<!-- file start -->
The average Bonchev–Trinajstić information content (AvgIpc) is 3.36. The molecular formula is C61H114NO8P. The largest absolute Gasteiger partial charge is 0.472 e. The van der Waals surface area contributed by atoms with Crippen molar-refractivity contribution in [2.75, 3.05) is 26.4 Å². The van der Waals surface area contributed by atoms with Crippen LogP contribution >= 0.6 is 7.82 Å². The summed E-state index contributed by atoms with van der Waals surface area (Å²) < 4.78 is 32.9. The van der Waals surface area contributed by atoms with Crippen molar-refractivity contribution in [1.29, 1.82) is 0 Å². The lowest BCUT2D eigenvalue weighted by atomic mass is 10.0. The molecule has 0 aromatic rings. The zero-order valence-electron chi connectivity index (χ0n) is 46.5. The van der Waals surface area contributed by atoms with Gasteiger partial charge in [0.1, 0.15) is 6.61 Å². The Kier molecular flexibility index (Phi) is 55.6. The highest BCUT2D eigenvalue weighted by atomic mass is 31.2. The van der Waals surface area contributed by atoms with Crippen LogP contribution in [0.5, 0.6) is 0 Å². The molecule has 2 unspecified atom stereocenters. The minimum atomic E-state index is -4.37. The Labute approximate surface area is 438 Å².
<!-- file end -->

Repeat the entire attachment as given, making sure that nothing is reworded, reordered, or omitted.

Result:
The average Bonchev–Trinajstić information content (AvgIpc) is 3.36. The molecular formula is C61H114NO8P. The largest absolute Gasteiger partial charge is 0.472 e. The van der Waals surface area contributed by atoms with Crippen molar-refractivity contribution in [2.75, 3.05) is 26.4 Å². The van der Waals surface area contributed by atoms with Crippen LogP contribution >= 0.6 is 7.82 Å². The summed E-state index contributed by atoms with van der Waals surface area (Å²) < 4.78 is 32.9. The van der Waals surface area contributed by atoms with Crippen molar-refractivity contribution in [1.29, 1.82) is 0 Å². The lowest BCUT2D eigenvalue weighted by atomic mass is 10.0. The molecule has 0 aromatic rings. The zero-order valence-electron chi connectivity index (χ0n) is 46.5. The van der Waals surface area contributed by atoms with Gasteiger partial charge in [0.1, 0.15) is 6.61 Å². The Kier molecular flexibility index (Phi) is 55.6. The highest BCUT2D eigenvalue weighted by atomic mass is 31.2. The van der Waals surface area contributed by atoms with Crippen LogP contribution in [0.5, 0.6) is 0 Å². The molecule has 2 unspecified atom stereocenters. The minimum atomic E-state index is -4.37. The Labute approximate surface area is 438 Å².